For others, Lee’s truce was simply the first in a series of necessary cuts that would eventually slice all artificial ties with the mainland, freeing Taiwan to chart its own course and solidify its own identity — some new and surely democratic mix of the island’s aboriginal, Japanese and Chinese heritage. In the somewhat artificial heat of the burgeoning democracy, the D.P.P. sought the fastest route to the largest constituency, which often simply meant defining itself as something very different from the K.M.T. In other words, something very different from the Chinese.
In recalling the evolution of his own identity, Charles Chou, a Taiwanese businessman and 8th generation decedent of Fujien immigrants, put it this way. “I am not Chinese, certainly not. Certainly I am Taiwanese. Okay? You see, back to our education. From six or seven years old in primary school, the teacher told us you are Chinese. So we are Chinese. But maybe 15 years ago, something was changing. It was the liberation of the Taiwanese. We found out we are Taiwanese. That we are not Chinese.”
One or the Other
Formerly outlawed by the K.M.T., Minnanyu, the native language of the Fujien province, became a kind of unofficial passport, the easiest way to distinguish between those Chinese who had been on the island for hundreds of years and those who came with Chiang Kai-shek — “outsiders” as the first group called them.
Taxi drivers began refusing rides to those who could not speak Minnanyu. Audiences demanded to hear Minnanyu on TV and radio. Come election time, the D.P.P. blasted the language through loud speakers, the very sound became the party’s most definitive platform. At the same time, aboriginal groups, whose ancestors had lived on Taiwan for over 25,000 years, spoke up, eager to argue that of all Taiwanese, only they could honestly reject any and all ties to China.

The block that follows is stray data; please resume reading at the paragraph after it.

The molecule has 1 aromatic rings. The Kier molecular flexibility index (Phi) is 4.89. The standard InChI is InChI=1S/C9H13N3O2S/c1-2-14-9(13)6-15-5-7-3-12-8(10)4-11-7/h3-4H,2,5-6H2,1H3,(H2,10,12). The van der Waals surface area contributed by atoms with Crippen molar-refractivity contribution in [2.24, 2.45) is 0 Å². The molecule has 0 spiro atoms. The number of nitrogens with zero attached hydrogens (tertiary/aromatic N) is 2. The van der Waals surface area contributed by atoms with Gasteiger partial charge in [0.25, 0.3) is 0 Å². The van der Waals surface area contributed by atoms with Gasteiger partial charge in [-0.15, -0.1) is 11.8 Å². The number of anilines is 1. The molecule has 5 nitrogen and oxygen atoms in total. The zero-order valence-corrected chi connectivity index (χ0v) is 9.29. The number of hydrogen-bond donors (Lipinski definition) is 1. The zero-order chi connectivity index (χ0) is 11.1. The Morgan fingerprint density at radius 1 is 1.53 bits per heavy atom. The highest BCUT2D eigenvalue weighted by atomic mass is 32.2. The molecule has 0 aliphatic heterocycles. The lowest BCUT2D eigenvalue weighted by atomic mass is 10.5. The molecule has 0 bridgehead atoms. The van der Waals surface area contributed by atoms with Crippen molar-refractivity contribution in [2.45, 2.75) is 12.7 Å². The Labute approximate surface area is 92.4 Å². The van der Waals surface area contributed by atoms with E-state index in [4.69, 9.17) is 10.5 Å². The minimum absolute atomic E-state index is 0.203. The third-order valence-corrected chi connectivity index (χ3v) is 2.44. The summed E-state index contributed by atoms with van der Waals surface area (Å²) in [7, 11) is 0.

The island quickly came to the realization that to democratize is first of all to divide. Newspapers, previously numbered and censored, proliferated at alarming rates, a fatal cancer to the K.M.T.’s carefully controlled consensus. As Yang recalled: “In the beginning newspapers were only allowed to have three pages. But now they were that thick, just like in America. Previously everybody was consistent. We knew we were going to recover the mainland and everybody had the same goal. But we started to wonder, what are our values? What is the consensus shared by all the people living in Taiwan, not just Taiwanese or mainlander?”